Guidelines about passwords make them needlessly hard to remember. Because people can’t remember them, they get locked out of their accounts and the computers they use for work. These foolish guidelines were promoted by the government based on incorrect advice about what passwords are most secure.
They then spread as “best practices” throughout the private sector, resulting in countless employees being locked out of their accounts. Auditors claimed these password rules were required by the Sarbanes-Oxley Act. That law requires auditors for big companies to assess their “internal controls.” Due to these password rules, companies require people to change their passwords frequently to things that are hard to remember.
Gizmodo describes how these rules came about in the article “The guy who invented those annoying password rules now regrets wasting your time.” The password rules were devised by a former manager at the National Institute of Standards and Technology (NIST). His recommendations “dictate password requirements on everything from email accounts to login pages to your online banking portal. All those rules about using uppercase letters and special characters and numbers — those are all because” of his 2003 recommendations. But he “now admits that they’re basically useless.”
His recommendations forbid “a long string” of words that you find easy to remember, in favor of a “shorter password with wacky characters” that you probably won’t be able to remember. But the longer password made up of multiple words is actually harder for a hacker’s computer to crack than a shorter password made up of random or wacky characters.
Journalist Robby Soave recounts what happened to him as a result of these recommendations:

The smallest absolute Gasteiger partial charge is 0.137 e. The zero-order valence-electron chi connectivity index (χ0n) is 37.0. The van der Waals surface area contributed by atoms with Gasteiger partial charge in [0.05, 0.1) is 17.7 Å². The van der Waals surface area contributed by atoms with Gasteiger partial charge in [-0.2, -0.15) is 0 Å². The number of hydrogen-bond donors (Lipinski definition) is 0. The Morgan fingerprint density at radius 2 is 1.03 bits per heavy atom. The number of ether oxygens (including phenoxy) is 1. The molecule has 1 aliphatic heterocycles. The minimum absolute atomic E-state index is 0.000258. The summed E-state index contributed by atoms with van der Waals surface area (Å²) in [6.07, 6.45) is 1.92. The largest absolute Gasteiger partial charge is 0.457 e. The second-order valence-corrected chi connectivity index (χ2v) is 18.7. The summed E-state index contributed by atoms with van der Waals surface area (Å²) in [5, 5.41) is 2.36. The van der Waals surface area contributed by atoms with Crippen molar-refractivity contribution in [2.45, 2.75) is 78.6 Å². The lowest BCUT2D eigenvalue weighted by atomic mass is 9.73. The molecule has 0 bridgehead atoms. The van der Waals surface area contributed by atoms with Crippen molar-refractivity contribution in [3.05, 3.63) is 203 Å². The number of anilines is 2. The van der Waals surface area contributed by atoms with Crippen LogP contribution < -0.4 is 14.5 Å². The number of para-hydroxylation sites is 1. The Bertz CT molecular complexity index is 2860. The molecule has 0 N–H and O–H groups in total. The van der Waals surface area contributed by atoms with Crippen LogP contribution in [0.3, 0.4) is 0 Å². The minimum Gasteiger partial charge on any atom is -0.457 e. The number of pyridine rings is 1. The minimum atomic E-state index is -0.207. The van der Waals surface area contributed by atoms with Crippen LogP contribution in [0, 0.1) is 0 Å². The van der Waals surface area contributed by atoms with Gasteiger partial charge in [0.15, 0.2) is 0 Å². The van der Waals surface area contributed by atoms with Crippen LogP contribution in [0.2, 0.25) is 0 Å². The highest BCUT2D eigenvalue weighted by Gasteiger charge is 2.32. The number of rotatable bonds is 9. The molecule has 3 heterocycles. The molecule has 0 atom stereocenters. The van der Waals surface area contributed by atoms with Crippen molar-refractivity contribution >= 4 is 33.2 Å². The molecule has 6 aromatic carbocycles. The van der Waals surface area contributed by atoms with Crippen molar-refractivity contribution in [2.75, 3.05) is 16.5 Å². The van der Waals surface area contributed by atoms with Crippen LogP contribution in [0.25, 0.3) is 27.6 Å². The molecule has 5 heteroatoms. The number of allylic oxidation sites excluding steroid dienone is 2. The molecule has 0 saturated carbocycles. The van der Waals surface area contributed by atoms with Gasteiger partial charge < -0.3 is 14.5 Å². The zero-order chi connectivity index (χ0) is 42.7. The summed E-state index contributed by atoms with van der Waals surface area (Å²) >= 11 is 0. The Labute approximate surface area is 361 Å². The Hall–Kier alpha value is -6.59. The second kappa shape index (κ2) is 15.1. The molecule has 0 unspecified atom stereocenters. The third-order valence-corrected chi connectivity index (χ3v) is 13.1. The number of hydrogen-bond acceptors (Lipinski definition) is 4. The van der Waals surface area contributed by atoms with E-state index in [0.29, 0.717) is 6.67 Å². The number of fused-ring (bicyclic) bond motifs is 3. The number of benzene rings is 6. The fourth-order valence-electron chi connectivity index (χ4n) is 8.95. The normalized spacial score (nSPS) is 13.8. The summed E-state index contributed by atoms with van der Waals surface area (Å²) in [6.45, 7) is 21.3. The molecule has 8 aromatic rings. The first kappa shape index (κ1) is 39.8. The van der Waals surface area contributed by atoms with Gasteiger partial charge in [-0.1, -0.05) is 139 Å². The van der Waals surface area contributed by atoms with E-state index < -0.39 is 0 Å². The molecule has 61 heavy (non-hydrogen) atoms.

I am now trapped in password hell, because any new password I create will be impossible for me to remember, thus triggering the create new password necessity every single time.
Whoever decided that passwords must have both weird characters and numbers, and not be the same as the last five passwords, should be publicly executed.
When I worked for the Education Department as a lawyer, I spent hours and hours getting my password reset by the employee help desk when I forgot it. I couldn’t remember my password because the government required my password not to include any full word, and required me to frequently change my password to something new.
If I wanted to include a word in my password, the government’s password restrictions required me to break up the word by putting a number or symbol in the middle of it. I could seldom remember where I put that number or symbol. I also had to include additional numbers and symbols in my password. But I could never remember what all those numbers and symbols were.
Finally, the National Institute of Standards and Technology has figured out the error of its ways. The “latest set of NIST guidelines recommends that people create long passphrases rather than gobbledygook words like the ones” it previously thought were secure back in 2003. But as Soave’s experience shows, this new advice has yet to trickle down to society as a whole, which continues to follow the government’s bad 2003 advice.